It is very important to understand the difference between a high dynamic range image, and a high dynamic range image that has been tonemapped back down to low dynamic range for display on a standard monitor.
This is a high dynamic range image that has been produced from multiple exposures:
Looks dull and lifeless because you're viewing it on a low dynamic range monitor. What you can do is locally adjust the contrast, so as to maximise the dynamic range of your monitor in every part of the image. This process is called tonemapping:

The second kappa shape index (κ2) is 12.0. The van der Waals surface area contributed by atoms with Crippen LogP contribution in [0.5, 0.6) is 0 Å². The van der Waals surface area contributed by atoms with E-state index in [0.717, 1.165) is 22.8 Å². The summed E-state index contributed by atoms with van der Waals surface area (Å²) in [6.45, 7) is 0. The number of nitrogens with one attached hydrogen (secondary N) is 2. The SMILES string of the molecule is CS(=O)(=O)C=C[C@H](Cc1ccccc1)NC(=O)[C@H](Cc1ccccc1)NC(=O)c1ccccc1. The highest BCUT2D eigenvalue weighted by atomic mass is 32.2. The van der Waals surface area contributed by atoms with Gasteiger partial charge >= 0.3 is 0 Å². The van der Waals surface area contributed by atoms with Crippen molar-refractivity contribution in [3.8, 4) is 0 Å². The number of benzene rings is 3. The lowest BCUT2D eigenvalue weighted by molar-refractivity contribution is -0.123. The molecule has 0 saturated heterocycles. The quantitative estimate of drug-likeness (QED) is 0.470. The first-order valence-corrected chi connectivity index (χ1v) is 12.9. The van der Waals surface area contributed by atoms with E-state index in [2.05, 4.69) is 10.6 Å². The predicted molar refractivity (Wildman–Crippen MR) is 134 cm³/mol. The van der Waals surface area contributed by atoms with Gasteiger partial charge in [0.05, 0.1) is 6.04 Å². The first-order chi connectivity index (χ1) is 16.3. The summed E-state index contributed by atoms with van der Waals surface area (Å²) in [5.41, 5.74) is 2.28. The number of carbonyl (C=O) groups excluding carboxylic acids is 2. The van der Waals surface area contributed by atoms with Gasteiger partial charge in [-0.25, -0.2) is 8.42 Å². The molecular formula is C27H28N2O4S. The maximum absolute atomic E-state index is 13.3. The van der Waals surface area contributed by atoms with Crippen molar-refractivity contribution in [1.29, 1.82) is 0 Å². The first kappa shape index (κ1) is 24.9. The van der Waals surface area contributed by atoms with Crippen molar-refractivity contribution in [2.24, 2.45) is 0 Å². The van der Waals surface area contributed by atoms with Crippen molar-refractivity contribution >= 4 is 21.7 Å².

If you've done this tonemapping step (which is easy to detect as it makes your images look like the above), then you're out of luck, you'll never get back to the original(s), as it's a highly nonlinear filter that takes whole neighbouring image areas into account.
However if you've merely done a merge-to-HDR-image, then that process is entirely reversible, you can get back any of the original images by just truncating the dynamic range at the appropriate points: